From 2014-2016, Warddeken staff undertook widespread Plan of Management consultations with hundreds of Traditional Owners of the Warddeken IPA. A regular outcome from these consultations was that the Traditional Owners wanted to see more roles and opportunities for women within Warddeken.
As a result, Warddeken partnered with the Karrkad Kanjdji Trust to initiate the Warddeken Daluk (Women’s) Ranger Project. The Karrkad Kanjdji Trust funds the project through generous support from the Jibb Foundation and the Klein Foundation. The project’s primary aim is to steadily increase the proportion of total hours worked by female Indigenous rangers through the engagement of a dedicated Women’s Ranger Coordinator.
After employing Georgia Vallance as the Women’s Ranger coordinator, the growth of the Daluk (Women’s) Ranger Project has exceeded expectations, reaching its third year targets by the end of the first year. A dedicated team of women, ranging from teenagers to senior elders, are now regularly engaged in Warddeken’s workforce at both Kabulwarnamyo and Manmoyi ranger bases. Women have steadily been engaged in a wider variety of important work activities, accumulating new skillsets and building confidence at a rapid pace.
Importantly, the women rangers now play an essential role in the implementation and data analysis of the Warddeken Mayh Species Recovery Project. Women rangers are also working closely with senior students at the Nawarddeken Academy on a regular basis. In this way, rangers are mentoring the next generation of daluk landowners and providing strong female leadership and role modeling within the community.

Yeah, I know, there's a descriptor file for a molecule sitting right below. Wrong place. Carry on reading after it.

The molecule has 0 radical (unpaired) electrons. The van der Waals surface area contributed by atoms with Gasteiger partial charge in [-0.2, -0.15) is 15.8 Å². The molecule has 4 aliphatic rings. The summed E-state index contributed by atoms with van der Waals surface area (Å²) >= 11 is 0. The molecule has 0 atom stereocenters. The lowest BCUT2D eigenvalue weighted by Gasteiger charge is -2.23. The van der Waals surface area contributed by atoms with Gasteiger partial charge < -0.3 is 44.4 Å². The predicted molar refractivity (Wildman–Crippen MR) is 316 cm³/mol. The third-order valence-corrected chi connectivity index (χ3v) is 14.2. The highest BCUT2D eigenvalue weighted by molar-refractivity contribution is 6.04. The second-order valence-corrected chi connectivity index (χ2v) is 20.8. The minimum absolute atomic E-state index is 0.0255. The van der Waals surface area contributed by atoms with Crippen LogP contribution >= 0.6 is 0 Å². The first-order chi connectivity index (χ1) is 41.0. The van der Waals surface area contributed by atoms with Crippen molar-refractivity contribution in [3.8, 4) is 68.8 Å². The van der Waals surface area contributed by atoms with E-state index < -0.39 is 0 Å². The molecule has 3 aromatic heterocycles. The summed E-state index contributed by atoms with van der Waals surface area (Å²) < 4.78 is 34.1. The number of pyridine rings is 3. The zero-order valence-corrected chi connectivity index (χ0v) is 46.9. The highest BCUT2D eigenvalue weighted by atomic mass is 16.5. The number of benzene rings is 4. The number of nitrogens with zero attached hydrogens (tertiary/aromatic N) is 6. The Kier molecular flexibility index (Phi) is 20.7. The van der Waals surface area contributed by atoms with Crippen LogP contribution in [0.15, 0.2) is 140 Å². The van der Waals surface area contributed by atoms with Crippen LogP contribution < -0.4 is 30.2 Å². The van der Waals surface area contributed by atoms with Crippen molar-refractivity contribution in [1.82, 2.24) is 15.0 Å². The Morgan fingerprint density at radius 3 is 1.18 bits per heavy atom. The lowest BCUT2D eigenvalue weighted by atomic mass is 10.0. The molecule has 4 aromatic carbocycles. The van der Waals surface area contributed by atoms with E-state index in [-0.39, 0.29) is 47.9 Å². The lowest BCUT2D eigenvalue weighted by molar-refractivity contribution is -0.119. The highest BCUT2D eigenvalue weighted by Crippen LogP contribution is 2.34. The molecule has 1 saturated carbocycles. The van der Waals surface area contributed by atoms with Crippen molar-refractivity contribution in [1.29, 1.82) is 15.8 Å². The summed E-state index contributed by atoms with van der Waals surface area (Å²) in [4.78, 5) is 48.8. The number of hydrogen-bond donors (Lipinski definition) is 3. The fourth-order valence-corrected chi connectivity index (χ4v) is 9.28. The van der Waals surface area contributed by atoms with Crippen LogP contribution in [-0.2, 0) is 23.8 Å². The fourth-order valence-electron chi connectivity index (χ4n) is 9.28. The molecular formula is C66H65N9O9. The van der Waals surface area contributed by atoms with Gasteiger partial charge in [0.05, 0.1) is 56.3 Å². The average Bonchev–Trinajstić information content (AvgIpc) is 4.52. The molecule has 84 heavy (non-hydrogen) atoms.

The success of the program in achieving its 3-year goal — of women accounting for 40 per cent of the total hours worked — inside of
the first project year is cause for celebration and has highlighted the next steps for this project. The current success has been achieved by a redistribution of wages funding to be more equitable.
Importantly, the women rangers now play an essential role in the implementation and data analysis of the Warddeken Mahy Species Recovery Project. Women rangers are also working closely with senior students at the Nawarddeken Academy on a regular basis. In this way, rangers are mentoring the next generation of daluk landowners and providing strong female leadership and role modeling within the community.
Building on the success to date, to achieve a higher rate of engagement by women and drive further professionalisation of the women rangers, two important next steps are required:
1. Increasing the overall wage budget for Indigenous rangers by up to 3 FTE positions, which is capable of engagingwill create the capacity to engage up to 21 Indigenous women on a casual basis.
2. Recruiting a second suitably qualified women’s ranger coordinator to train and supervise the women rangers in Warddeken’s Manmoyi ranger base, allowing Warddeken’s existing coordinator, Georgia Vallance to focus on the overall management of the project and the training and supervision of the Kabulwarnamyo- based women rangers.